WHO director-general assesses global response to Ebola outbreak
World Health Organization (WHO) Director-General Dr. Margaret Chan talked about the global Ebola response during an address on Monday before the Review Committee on International Health Regulations (IHR).
The main purpose of this committee is to review the international community's response to the Ebola-virus outbreak in West Africa, specifically in the areas of prevention measures, response and mitigation. The committee also will be studying the emergency-response framework and WHO's other humanitarian responsibilities.
In her address, Chan said the response to the Ebola outbreak was considered to be inadequate by those involved. Chan said the affected area's health systems and response organizations, including WHO, were overwhelmed by the number of cases in Sierra Leone, Guinea and Liberia during the outbreak.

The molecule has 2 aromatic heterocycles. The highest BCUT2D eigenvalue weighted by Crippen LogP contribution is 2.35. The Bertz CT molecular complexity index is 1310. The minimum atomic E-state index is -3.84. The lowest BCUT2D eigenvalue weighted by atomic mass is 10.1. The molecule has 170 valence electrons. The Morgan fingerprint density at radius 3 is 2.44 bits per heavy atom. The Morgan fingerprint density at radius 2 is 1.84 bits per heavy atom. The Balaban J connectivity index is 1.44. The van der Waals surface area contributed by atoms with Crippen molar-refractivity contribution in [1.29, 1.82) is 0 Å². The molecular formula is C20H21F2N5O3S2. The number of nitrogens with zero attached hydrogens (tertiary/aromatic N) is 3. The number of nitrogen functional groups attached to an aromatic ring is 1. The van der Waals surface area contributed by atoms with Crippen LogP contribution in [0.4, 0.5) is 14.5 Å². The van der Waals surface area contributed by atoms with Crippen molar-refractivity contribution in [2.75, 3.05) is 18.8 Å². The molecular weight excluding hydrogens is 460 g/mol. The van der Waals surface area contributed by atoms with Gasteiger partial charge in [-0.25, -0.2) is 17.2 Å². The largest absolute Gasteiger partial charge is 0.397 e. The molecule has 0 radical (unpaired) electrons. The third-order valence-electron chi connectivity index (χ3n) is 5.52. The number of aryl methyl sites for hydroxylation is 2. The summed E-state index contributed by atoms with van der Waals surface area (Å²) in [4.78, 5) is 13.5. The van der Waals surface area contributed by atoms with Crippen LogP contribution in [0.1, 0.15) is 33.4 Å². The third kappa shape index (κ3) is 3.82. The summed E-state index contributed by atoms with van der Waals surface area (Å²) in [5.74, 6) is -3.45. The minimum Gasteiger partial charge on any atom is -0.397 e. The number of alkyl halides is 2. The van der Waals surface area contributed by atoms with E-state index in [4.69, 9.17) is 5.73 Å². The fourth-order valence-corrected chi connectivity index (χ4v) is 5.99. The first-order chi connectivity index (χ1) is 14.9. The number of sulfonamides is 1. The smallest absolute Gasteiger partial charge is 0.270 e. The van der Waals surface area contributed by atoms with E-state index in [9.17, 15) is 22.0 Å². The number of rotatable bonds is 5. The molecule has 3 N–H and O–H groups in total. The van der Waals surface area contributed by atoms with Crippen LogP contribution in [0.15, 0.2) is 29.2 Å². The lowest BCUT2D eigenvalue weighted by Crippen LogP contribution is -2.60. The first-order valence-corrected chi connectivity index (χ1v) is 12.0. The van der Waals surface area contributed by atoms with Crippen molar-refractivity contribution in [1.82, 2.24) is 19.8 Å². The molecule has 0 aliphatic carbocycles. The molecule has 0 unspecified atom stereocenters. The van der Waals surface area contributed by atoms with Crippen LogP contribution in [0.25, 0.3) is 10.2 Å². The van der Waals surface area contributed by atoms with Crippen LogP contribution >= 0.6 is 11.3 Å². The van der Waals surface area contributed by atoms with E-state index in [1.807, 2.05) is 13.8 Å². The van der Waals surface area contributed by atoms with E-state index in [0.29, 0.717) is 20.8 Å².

Chan said previous outbreaks were able to be contained within four to six months, and said the reason why this outbreak had the number of cases it did was because warning signs were missed.
Chan said a change in approach might be necessary, relating to the implementation of the IHR. Chan said that in many countries, it is solely up to their respective health ministries to ensure that capacity requirements of the IHR are met, rather than an interdepartmental approach between related ministries and departments.
Near the end of her address, Chan said some countries should be given more attention, as they are more vulnerable to outbreaks and in need of larger amounts of international support.
"As WHO knows from its experience with vaccines for yellow fever and epidemic meningitis, the promise of assistance can be a powerful incentive for building surveillance and reporting capacity," Chan said. "The aftermath of the Ebola outbreak likely represents our best chance ever to transform the world’s response to epidemics and other health emergencies."